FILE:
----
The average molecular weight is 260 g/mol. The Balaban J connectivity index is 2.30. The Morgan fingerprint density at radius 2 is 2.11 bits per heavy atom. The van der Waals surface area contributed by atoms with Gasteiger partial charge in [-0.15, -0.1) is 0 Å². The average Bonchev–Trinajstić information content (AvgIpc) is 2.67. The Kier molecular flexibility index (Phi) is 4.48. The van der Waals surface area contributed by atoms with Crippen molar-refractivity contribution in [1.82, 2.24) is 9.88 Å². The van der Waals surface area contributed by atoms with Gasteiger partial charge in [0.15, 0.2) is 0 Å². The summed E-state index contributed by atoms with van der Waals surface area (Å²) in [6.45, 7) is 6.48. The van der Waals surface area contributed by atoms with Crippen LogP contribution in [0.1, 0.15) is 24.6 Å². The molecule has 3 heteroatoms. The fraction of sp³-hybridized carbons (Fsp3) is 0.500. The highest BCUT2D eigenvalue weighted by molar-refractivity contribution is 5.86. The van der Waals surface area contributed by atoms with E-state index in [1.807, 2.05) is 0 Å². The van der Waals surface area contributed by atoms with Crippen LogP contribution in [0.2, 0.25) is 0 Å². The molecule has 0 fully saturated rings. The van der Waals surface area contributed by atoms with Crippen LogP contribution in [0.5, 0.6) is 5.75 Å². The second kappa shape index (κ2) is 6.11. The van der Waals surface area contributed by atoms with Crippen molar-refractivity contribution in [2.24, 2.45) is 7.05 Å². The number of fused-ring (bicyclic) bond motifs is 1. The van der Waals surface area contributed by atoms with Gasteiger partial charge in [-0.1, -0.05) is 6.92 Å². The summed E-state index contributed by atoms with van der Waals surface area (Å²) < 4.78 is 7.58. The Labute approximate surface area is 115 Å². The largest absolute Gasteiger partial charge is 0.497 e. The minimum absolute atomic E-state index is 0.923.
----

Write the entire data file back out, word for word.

The average molecular weight is 260 g/mol. The Balaban J connectivity index is 2.30. The Morgan fingerprint density at radius 2 is 2.11 bits per heavy atom. The van der Waals surface area contributed by atoms with Gasteiger partial charge in [-0.15, -0.1) is 0 Å². The average Bonchev–Trinajstić information content (AvgIpc) is 2.67. The Kier molecular flexibility index (Phi) is 4.48. The van der Waals surface area contributed by atoms with Crippen molar-refractivity contribution in [1.82, 2.24) is 9.88 Å². The van der Waals surface area contributed by atoms with Gasteiger partial charge in [0.15, 0.2) is 0 Å². The summed E-state index contributed by atoms with van der Waals surface area (Å²) in [6.45, 7) is 6.48. The van der Waals surface area contributed by atoms with Crippen LogP contribution in [0.1, 0.15) is 24.6 Å². The molecule has 3 heteroatoms. The fraction of sp³-hybridized carbons (Fsp3) is 0.500. The highest BCUT2D eigenvalue weighted by molar-refractivity contribution is 5.86. The van der Waals surface area contributed by atoms with E-state index in [1.807, 2.05) is 0 Å². The van der Waals surface area contributed by atoms with Crippen LogP contribution in [0.2, 0.25) is 0 Å². The molecule has 0 fully saturated rings. The van der Waals surface area contributed by atoms with Crippen LogP contribution in [0.5, 0.6) is 5.75 Å². The second kappa shape index (κ2) is 6.11. The van der Waals surface area contributed by atoms with Crippen molar-refractivity contribution in [2.24, 2.45) is 7.05 Å². The number of fused-ring (bicyclic) bond motifs is 1. The van der Waals surface area contributed by atoms with Gasteiger partial charge in [-0.1, -0.05) is 6.92 Å². The summed E-state index contributed by atoms with van der Waals surface area (Å²) < 4.78 is 7.58. The Labute approximate surface area is 115 Å². The largest absolute Gasteiger partial charge is 0.497 e. The minimum absolute atomic E-state index is 0.923.